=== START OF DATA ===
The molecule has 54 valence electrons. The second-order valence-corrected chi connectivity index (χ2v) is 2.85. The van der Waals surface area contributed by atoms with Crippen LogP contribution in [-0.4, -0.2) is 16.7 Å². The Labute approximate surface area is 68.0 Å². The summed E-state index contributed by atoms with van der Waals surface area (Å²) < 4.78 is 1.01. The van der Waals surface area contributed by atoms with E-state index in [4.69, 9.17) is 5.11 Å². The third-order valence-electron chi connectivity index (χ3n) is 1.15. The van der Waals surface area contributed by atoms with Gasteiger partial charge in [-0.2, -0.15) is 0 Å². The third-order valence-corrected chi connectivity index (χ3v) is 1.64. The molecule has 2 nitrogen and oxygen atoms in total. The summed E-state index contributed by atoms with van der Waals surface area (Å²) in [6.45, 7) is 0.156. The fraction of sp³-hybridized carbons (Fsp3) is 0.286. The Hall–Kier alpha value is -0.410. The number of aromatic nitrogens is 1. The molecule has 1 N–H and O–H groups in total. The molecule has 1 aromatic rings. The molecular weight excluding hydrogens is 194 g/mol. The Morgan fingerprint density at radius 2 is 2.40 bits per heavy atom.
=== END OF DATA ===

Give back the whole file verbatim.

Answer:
The molecule has 54 valence electrons. The second-order valence-corrected chi connectivity index (χ2v) is 2.85. The van der Waals surface area contributed by atoms with Crippen LogP contribution in [-0.4, -0.2) is 16.7 Å². The Labute approximate surface area is 68.0 Å². The summed E-state index contributed by atoms with van der Waals surface area (Å²) < 4.78 is 1.01. The van der Waals surface area contributed by atoms with E-state index in [4.69, 9.17) is 5.11 Å². The third-order valence-electron chi connectivity index (χ3n) is 1.15. The van der Waals surface area contributed by atoms with Gasteiger partial charge in [-0.2, -0.15) is 0 Å². The third-order valence-corrected chi connectivity index (χ3v) is 1.64. The molecule has 2 nitrogen and oxygen atoms in total. The summed E-state index contributed by atoms with van der Waals surface area (Å²) in [6.45, 7) is 0.156. The fraction of sp³-hybridized carbons (Fsp3) is 0.286. The Hall–Kier alpha value is -0.410. The number of aromatic nitrogens is 1. The molecule has 1 N–H and O–H groups in total. The molecule has 1 aromatic rings. The molecular weight excluding hydrogens is 194 g/mol. The Morgan fingerprint density at radius 2 is 2.40 bits per heavy atom.